South East Wales

Metro plans for single ticket rapid transit network

Artist impression of the metro concept showing Cardiff Bay Image copyright Welsh Government/The Urbanists
Image caption Cardiff Bay is one area where trams could replace trains and buses, as this artist impression shows

The next phase in plans for a major overhaul of public transport in south east Wales reveals a vision for a rapid one-ticket system for travellers.

An update on the Cardiff Capital Region Metro project shows aspirations to serve the furthest corners of the region with over four services an hour.

It wants passengers to be able buy a single ticket and go anywhere on the "multi-modal rapid transit network".

Ministers say the plans will boost the region's economic prospects.

The Welsh government report says: "Ease of travel through integrating modes, timetables and ticketing is a key feature of effective public transport systems, providing a seamless joined up experience for passengers.

"This is challenging in an environment where a number of different providers are in direct competition with one and other to provide services.

"An obvious early win would be for multi-modal, integrated smart ticketing to be available across the Cardiff Capital Region and for the timetabling of rail and bus services to be complementary rather than disjointed."


The entire network - which could be built by 2030 - would involve trains, buses and trams and could cost over £2bn if realised.

It aims to improve access to the capital from the Merthyr, Rhymney, Gwent, Rhondda and Neath valleys.

Graham Morgan, director of the South Wales Chamber of Commerce, said: "We completely agree that the plans for overhauling public transport in south east Wales need to be fully integrated in order to accommodate the projected growth of Cardiff and south east Wales.

"The proposed new transport system must be planned well in advance to ensure that its capabilities are fully realised.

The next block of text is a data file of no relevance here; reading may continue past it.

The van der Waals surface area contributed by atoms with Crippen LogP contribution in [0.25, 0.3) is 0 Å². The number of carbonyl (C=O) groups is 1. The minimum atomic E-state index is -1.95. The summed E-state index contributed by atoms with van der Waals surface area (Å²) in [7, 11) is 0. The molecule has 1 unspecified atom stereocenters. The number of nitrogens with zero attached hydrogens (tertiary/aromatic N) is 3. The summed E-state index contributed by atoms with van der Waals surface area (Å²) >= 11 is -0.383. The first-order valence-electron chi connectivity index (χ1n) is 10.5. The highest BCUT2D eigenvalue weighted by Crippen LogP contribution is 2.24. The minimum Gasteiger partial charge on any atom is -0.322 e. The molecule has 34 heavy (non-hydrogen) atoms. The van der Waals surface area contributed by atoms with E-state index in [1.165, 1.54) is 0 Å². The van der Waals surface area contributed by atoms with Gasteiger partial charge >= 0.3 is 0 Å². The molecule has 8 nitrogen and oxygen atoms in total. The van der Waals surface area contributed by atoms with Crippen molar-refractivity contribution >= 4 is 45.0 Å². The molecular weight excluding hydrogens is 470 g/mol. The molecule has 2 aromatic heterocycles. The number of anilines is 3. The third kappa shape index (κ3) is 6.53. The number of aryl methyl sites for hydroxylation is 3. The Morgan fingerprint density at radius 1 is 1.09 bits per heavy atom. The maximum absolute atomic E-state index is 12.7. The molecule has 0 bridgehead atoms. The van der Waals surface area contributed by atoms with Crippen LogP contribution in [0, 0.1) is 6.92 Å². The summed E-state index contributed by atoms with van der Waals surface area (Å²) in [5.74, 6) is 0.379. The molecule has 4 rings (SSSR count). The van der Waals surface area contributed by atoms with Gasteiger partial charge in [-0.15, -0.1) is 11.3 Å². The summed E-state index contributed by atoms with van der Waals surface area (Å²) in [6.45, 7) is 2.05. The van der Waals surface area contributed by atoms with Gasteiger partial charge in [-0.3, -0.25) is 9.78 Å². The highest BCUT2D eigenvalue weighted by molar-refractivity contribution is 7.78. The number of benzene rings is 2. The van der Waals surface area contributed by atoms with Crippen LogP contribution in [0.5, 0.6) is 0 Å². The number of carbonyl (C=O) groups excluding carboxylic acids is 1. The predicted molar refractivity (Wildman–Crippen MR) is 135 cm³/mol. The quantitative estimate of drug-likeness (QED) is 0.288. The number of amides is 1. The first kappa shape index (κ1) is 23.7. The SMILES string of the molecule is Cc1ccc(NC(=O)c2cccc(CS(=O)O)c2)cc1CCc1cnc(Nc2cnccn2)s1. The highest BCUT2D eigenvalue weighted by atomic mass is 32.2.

"Our members have said for a number of years that one of the main threats they face to business growth is related to infrastructure.

"An efficient transport network will enable Wales to effectively market itself as a place for inward investment and business relocation, in both UK and international markets.

"It is essential that this issue is adequately addressed if the long-term economic potential for south east Wales, and the whole of Wales, is to be realised."

Transport Minister Edwina Hart said: "The metro is an ambitious long-term project with some radical ideas so we need to look at how we can test out some of those ideas while also delivering improvements on the ground now, this is what this plan aims to do.

"The metro is more than just a transport project it will be the catalyst for transforming the economic and social prospects of the region and Wales."

Other ideas include a rapid bus transit system between Cardiff and Newport and relief rail lines between Cardiff and Severn Tunnel Junction for additional services.

A light rail route between Cardiff Queen Street and Cardiff Bay, with new stops and an interchange at Cardiff Central Station, is also being considered.

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